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Document Details :
Title: Trauma, Poetry, and the Body
Subtitle: On the Psalter's Own Words for Wounds
Author(s): VERDE, Danilo
Volume: 101 Issue: 2 Date: 2020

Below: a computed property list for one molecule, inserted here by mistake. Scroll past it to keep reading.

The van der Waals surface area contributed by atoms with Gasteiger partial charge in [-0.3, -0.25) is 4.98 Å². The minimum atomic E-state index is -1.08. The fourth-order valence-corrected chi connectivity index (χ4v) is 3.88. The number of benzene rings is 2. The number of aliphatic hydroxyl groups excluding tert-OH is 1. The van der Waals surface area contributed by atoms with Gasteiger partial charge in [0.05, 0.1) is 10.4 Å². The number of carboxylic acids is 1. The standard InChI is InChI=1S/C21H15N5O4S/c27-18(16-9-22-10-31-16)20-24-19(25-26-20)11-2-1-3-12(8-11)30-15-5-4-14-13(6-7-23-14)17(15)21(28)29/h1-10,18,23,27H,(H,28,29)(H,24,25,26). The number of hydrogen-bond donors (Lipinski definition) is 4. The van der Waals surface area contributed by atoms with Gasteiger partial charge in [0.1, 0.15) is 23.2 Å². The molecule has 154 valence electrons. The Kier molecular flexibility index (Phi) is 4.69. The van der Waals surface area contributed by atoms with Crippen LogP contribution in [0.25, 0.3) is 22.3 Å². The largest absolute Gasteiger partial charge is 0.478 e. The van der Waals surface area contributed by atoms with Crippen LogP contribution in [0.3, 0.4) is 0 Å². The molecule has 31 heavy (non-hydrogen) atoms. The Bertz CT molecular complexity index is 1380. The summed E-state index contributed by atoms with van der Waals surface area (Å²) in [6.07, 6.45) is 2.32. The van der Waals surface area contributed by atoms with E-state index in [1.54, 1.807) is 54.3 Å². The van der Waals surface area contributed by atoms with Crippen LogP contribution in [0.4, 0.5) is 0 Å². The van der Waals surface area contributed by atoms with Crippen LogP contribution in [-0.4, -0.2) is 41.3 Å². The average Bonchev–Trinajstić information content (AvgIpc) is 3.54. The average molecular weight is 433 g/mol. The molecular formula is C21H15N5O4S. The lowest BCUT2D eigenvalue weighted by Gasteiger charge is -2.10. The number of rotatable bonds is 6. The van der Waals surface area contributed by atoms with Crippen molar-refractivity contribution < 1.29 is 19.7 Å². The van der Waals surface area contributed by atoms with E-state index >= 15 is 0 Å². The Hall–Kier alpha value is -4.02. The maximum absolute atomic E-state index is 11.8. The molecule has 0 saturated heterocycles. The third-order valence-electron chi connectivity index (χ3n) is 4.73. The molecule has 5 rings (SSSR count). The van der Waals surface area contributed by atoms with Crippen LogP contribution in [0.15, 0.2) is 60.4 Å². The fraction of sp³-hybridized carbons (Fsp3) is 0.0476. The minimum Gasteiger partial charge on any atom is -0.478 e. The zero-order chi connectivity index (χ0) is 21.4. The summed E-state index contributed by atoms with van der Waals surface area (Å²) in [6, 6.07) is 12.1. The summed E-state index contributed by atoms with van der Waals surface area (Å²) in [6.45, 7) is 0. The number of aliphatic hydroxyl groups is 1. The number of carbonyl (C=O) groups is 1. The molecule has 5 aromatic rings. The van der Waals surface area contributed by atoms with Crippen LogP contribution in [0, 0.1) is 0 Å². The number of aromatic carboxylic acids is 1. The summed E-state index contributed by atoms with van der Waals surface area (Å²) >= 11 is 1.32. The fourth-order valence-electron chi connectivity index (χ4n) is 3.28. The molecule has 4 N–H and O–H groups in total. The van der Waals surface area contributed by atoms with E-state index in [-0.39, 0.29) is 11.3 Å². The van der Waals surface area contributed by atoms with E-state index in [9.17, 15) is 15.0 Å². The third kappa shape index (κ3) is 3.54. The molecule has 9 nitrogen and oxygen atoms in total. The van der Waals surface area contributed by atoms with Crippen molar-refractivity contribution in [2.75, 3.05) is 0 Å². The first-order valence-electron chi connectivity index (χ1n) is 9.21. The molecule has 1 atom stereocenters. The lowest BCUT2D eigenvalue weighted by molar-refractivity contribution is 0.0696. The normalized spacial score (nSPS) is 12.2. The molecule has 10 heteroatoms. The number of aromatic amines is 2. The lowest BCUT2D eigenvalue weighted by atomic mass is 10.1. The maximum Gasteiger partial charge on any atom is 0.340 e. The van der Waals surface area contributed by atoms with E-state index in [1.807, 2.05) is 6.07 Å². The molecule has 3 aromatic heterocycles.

The post-structural understanding of trauma has informed much of literary trauma studies, including biblical trauma studies. In line with recent scholarly discussion on the necessity of going beyond this model, the present paper intends to recover the Psalter’s own language and aesthetics of trauma. It is argued that while several psalms recall our modern concept of ‘trauma poetry’, the Psalter has its own poetic resources and linguistic repertoire to represent traumatic experiences, among which the use of terms for body parts and bodily images stands out. The Psalter’s aesthetics of trauma is first and foremost a bodily aesthetics: the body emerges as the main protagonist of trauma, not only because trauma is primarily described as happening in the flesh, but also because human bodily experience provides words and thoughts through which trauma is made thinkable, speakable, and hopefully surmountable.